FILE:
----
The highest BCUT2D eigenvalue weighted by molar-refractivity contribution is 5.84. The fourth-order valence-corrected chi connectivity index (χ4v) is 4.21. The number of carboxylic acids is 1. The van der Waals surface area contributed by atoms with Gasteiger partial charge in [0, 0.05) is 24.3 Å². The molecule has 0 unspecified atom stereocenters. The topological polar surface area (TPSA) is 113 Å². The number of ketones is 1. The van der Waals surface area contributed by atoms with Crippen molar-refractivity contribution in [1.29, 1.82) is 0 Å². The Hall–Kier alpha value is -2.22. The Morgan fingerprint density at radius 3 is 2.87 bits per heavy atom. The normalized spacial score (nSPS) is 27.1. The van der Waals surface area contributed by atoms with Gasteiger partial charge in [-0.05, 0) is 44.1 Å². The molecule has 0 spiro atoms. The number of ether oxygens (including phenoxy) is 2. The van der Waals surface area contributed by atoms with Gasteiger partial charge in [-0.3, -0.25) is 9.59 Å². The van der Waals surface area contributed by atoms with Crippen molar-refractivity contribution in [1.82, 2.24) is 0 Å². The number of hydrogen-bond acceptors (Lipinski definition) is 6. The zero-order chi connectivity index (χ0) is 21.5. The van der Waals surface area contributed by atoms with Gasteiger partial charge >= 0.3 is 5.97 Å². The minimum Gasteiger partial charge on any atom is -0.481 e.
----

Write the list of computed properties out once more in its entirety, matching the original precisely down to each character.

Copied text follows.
The highest BCUT2D eigenvalue weighted by molar-refractivity contribution is 5.84. The fourth-order valence-corrected chi connectivity index (χ4v) is 4.21. The number of carboxylic acids is 1. The van der Waals surface area contributed by atoms with Gasteiger partial charge in [0, 0.05) is 24.3 Å². The molecule has 0 unspecified atom stereocenters. The topological polar surface area (TPSA) is 113 Å². The number of ketones is 1. The van der Waals surface area contributed by atoms with Crippen molar-refractivity contribution in [1.29, 1.82) is 0 Å². The Hall–Kier alpha value is -2.22. The Morgan fingerprint density at radius 3 is 2.87 bits per heavy atom. The normalized spacial score (nSPS) is 27.1. The van der Waals surface area contributed by atoms with Gasteiger partial charge in [-0.05, 0) is 44.1 Å². The molecule has 0 spiro atoms. The number of ether oxygens (including phenoxy) is 2. The van der Waals surface area contributed by atoms with Gasteiger partial charge in [-0.3, -0.25) is 9.59 Å². The van der Waals surface area contributed by atoms with Crippen molar-refractivity contribution in [1.82, 2.24) is 0 Å². The number of hydrogen-bond acceptors (Lipinski definition) is 6. The zero-order chi connectivity index (χ0) is 21.5. The van der Waals surface area contributed by atoms with Gasteiger partial charge >= 0.3 is 5.97 Å². The minimum Gasteiger partial charge on any atom is -0.481 e.